Reading/”Favoriting” Zoland Poetry #5

Zoland Poetry 5: An Annual of Poems, Translations & Interviews
***

STEPHANIE STRICKLAND

burning briar scanning tunnel

there is a zombie at the wheel
who finds acceptable all risk

(his flesh looks like mine)

a crinkle monkey in the swamp
mind tricky and brisk

(his moves feel like mine)

headless mannequin draped
white print snakeskin dress

(pale fakery filling me with dread)

a boneless man used up
by apparatchik juggernaut

(a scrivener like me)

the one who hoped to poach
cockroach strategy adrift

(like me time-amnesic overreaching)

cord-cut all beyond the call
to heal or heel fold molt

(wormhole crush crash course)

***

STEPHAN DELBOS

Verdant; A Word

I’ve heard
or understand:

two cigarettes
smoked shirtless,

open window,
drifting curtains,

late April,
Montpelier,

junipers, soft
towers, her

womb bedroom.
Dusk.

Exit Letter

These are words of a poet
choking on the bones
of his voice.

Bury me in a bathtub
full of sand
on a balcony in Tokyo.

My shadow goes to Hiroshima.

Every shoe I wore is free
to roam the staggering hills.

Advent

Oxidized, autumn
slows to stop.

The great freight trains
: trees unload

black air. A cavity
gnaws our ears.

To what do we listen?
The wheeling of seasons.

Riddled with hope,
we pitch makeshift stations

in the grifted, intermittent
awareness we live

to death under a canopy
of nothing.

***

BILL BERKSON

Double Valentine

(for Connie)

Can you see yourself with me
On Earth where we’d be
Next to one another, say?
Never go away—
I could, with you
Ever eager—ecstatic, too.

*

Connubial are we
On air, land and sea,
Nearly inseparable.
Nearness is free
Illumines a house—days, nights as close
Endless even as starlight goes.

***

THOMAS DEVANEY

all day dance 1963

implacable in a chair

she sits in the only way she knows how
completely

then much later
a turn
or rather a push
into a place she looked headed

the sound of a clap hits everyone
a door is opened and remains so

and now is she leaning forward
and is arched
towards the floor

her legs mark another space

she has moved

the whole body has moved

shunting the body in this manner is difficult to do
and even to think about doing

it is strange
that this should not be stranger than it is

the chair you sit is not made for this
as the day turns into one hell of a long evening
but you let go or don’t hold on

there is someone else too
a man is moving more lightly more quickly
and maybe more wrongly

is this a duet
or two solos
you can follow either or neither

he is all over the floor
and maybe only a backdrop
or something she is dreaming

perhaps it is he dreaming her
or us them or they us

and now an hour or more later
her feet
have found the floor

she hunches forward and is out
of the picture

her legs are gone
her head gone

silhouettes
as if this could be an ending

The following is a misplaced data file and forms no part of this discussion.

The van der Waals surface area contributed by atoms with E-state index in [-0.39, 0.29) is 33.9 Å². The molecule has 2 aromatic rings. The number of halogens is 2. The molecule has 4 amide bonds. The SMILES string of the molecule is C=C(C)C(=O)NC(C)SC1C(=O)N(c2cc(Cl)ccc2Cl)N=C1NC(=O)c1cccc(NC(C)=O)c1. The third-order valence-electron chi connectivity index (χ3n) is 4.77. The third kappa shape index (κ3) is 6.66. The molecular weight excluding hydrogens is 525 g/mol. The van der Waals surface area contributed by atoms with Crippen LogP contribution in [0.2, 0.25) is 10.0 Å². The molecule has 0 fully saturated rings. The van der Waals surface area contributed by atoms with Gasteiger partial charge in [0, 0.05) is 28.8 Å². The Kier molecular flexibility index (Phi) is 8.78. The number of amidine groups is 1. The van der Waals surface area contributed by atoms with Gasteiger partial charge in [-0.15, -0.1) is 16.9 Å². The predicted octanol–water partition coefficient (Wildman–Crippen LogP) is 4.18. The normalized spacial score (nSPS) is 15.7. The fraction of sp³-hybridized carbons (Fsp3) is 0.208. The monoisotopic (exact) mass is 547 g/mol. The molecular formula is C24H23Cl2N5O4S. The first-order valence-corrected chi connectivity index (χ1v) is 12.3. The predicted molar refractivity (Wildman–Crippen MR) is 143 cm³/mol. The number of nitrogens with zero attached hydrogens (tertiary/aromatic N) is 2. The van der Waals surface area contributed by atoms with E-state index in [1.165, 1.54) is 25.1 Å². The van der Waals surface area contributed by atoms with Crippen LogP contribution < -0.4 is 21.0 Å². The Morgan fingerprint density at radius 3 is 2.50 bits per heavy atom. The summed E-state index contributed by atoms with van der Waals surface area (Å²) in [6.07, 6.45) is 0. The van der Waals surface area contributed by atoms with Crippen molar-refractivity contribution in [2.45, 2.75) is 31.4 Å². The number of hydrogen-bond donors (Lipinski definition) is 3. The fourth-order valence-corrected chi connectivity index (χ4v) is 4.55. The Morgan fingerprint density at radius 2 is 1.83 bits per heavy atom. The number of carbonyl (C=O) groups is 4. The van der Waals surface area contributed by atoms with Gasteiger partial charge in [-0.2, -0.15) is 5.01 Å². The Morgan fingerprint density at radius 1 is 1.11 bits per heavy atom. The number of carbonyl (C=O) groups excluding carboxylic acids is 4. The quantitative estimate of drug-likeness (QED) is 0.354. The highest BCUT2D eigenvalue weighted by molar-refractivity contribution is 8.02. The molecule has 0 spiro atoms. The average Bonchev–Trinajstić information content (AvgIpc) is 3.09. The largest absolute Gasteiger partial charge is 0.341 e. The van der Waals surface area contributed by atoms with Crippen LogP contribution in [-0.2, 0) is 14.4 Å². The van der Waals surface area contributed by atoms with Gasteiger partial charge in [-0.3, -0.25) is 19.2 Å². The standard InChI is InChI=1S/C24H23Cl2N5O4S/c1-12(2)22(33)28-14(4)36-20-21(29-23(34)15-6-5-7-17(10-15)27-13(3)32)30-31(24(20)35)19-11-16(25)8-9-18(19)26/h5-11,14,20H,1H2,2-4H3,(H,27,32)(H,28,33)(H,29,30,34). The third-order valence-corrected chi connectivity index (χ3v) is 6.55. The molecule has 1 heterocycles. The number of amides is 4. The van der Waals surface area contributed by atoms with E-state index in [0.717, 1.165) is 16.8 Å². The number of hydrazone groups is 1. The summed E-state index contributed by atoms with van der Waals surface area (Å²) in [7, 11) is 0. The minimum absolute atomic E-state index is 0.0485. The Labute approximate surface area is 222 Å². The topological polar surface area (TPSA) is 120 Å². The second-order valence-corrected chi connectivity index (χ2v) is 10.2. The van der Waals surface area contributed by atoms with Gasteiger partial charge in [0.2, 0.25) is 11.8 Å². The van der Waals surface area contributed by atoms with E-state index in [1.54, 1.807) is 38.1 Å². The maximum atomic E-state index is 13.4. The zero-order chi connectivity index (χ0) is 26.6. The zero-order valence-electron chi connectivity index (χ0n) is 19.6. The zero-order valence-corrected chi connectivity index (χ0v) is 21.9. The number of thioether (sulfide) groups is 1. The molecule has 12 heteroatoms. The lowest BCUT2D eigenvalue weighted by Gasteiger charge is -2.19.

***

CHRISTINA DAVIS

Futhermore

I.

A man arrives in waves of himself,

is not the one thing
but the arduous path of his

appearance.

He includes where he fuses with loon cry and wails
of the spider torn from the ways it has known the wall,

he is all he has passed or his is
nothing. He is all
he has loved
or his is some one thing.

II.

It’s not that relation fails.
It’s that the individual doesn’t

last—

It would be unfaithful to the change
that is upon him/upon her,

not to alter.

III.

One has to believe, futhermore, in the voyage of others.

We are not taught the far
but to interfere it, to speak of the sea

we would speak of the shore.

We come from a country where even bye
means be-with-you,
where the hurricane is called

by a first name. No strangers,
not even the storm.

IV.

It might have been possible to have been known
if we could each have been introduced

as many people
as the wind is

a child that must raise itself
every single time.

We were given names, but the names are like dogs
that fetch nothing, turn up
nothing. A partial harvest, at best. If the names were not
signatures only but a continuation
of the vein

might have been possible

but for now
one must stay alone if one is

to remain
the Many.

V.

One has to believe (it is unspeakably
hard) in the voyage
of the other, a Ulysses without an Ithaca,
the arduous path.

We are being sent out as surely as the sun.

At the expense of self,
we live. Are therefore self-less.

Self-lessening.

From rooms we have been lost in all
this while, from bodies we have believed in,

some night no one
will not be walking.

VI.

And so, it turns out, we are
instead of stillness.

We stand, instead
of stillness, up.

There will be no epic of stillness.

Friends I have loved.
Father, mother, I have loved

instead of
stillness.

***

all from Zoland Poetry 5: An Annual of Poems, Translations & Interviews (2011), Ed. Roland Pease

I was also unable to properly format “all day dance 1963” and “furthermore” as they appear in Zoland.

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About mckenzielynntozan

McKenzie Lynn Tozan lives and writes in South Bend, Indiana, where she works as the Departmental Secretary of English and World Language Studies at Indiana University South Bend, and remains closely affiliated with 42 Miles Press, New Issues Poetry and Prose, and Wolfson Press. She previously received her MFA in Poetry from Western Michigan University, where she worked as the Layout and Design Editor for New Issues Poetry and Prose and as an Assistant Editor of Poetry for Third Coast. Her poems have appeared in Encore Magazine, Sleet Magazine, Rogue Agent, Thank You for Swallowing, Whale Road Review, The James Franco Review, The Birds We Piled Loosely, and Analecta; and her book reviews have appeared on her website and on The Rumpus. She lives with her husband, their daughter, and three cats. For more, visit www.mckenzielynntozan.com. View all posts by mckenzielynntozan

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